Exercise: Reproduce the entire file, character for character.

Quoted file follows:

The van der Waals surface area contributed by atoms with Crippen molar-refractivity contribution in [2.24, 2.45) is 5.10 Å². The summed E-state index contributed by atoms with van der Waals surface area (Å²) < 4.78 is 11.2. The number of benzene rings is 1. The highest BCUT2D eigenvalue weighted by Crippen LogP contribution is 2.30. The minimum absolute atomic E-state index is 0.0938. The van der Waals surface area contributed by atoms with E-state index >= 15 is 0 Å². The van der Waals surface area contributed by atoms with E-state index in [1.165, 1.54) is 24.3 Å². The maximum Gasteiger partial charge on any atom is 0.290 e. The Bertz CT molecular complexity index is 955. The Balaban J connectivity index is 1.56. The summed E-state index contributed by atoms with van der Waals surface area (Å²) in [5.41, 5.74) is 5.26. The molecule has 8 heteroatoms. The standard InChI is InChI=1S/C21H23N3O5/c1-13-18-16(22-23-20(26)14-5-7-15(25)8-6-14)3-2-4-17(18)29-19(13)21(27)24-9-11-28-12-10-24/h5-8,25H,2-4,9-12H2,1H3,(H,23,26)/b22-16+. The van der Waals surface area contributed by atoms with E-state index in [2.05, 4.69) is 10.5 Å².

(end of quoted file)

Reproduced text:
The van der Waals surface area contributed by atoms with Crippen molar-refractivity contribution in [2.24, 2.45) is 5.10 Å². The summed E-state index contributed by atoms with van der Waals surface area (Å²) < 4.78 is 11.2. The number of benzene rings is 1. The highest BCUT2D eigenvalue weighted by Crippen LogP contribution is 2.30. The minimum absolute atomic E-state index is 0.0938. The van der Waals surface area contributed by atoms with E-state index >= 15 is 0 Å². The van der Waals surface area contributed by atoms with E-state index in [1.165, 1.54) is 24.3 Å². The maximum Gasteiger partial charge on any atom is 0.290 e. The Bertz CT molecular complexity index is 955. The Balaban J connectivity index is 1.56. The summed E-state index contributed by atoms with van der Waals surface area (Å²) in [5.41, 5.74) is 5.26. The molecule has 8 heteroatoms. The standard InChI is InChI=1S/C21H23N3O5/c1-13-18-16(22-23-20(26)14-5-7-15(25)8-6-14)3-2-4-17(18)29-19(13)21(27)24-9-11-28-12-10-24/h5-8,25H,2-4,9-12H2,1H3,(H,23,26)/b22-16+. The van der Waals surface area contributed by atoms with E-state index in [2.05, 4.69) is 10.5 Å².